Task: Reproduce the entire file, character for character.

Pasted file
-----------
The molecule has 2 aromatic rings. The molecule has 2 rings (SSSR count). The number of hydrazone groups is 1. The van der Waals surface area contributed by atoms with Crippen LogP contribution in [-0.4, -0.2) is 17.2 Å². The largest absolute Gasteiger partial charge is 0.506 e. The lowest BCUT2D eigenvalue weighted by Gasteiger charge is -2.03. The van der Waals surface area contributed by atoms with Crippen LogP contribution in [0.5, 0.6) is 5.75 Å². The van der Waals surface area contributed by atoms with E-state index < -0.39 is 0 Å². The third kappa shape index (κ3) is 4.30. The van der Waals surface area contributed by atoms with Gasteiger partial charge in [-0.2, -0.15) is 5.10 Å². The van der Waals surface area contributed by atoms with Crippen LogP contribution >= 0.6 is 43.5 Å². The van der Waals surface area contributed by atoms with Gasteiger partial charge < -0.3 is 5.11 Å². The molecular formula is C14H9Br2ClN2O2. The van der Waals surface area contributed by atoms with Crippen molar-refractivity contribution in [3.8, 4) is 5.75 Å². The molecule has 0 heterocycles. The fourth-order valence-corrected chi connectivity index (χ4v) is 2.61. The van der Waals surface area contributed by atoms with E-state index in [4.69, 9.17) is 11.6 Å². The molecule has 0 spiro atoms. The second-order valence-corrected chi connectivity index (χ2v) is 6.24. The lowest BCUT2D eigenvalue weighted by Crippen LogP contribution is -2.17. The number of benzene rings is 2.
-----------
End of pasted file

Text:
The molecule has 2 aromatic rings. The molecule has 2 rings (SSSR count). The number of hydrazone groups is 1. The van der Waals surface area contributed by atoms with Crippen LogP contribution in [-0.4, -0.2) is 17.2 Å². The largest absolute Gasteiger partial charge is 0.506 e. The lowest BCUT2D eigenvalue weighted by Gasteiger charge is -2.03. The van der Waals surface area contributed by atoms with Crippen LogP contribution in [0.5, 0.6) is 5.75 Å². The van der Waals surface area contributed by atoms with E-state index < -0.39 is 0 Å². The third kappa shape index (κ3) is 4.30. The van der Waals surface area contributed by atoms with Gasteiger partial charge in [-0.2, -0.15) is 5.10 Å². The van der Waals surface area contributed by atoms with Crippen LogP contribution >= 0.6 is 43.5 Å². The van der Waals surface area contributed by atoms with Gasteiger partial charge < -0.3 is 5.11 Å². The molecular formula is C14H9Br2ClN2O2. The van der Waals surface area contributed by atoms with Crippen molar-refractivity contribution in [3.8, 4) is 5.75 Å². The molecule has 0 heterocycles. The fourth-order valence-corrected chi connectivity index (χ4v) is 2.61. The van der Waals surface area contributed by atoms with E-state index in [4.69, 9.17) is 11.6 Å². The molecule has 0 spiro atoms. The second-order valence-corrected chi connectivity index (χ2v) is 6.24. The lowest BCUT2D eigenvalue weighted by Crippen LogP contribution is -2.17. The number of benzene rings is 2.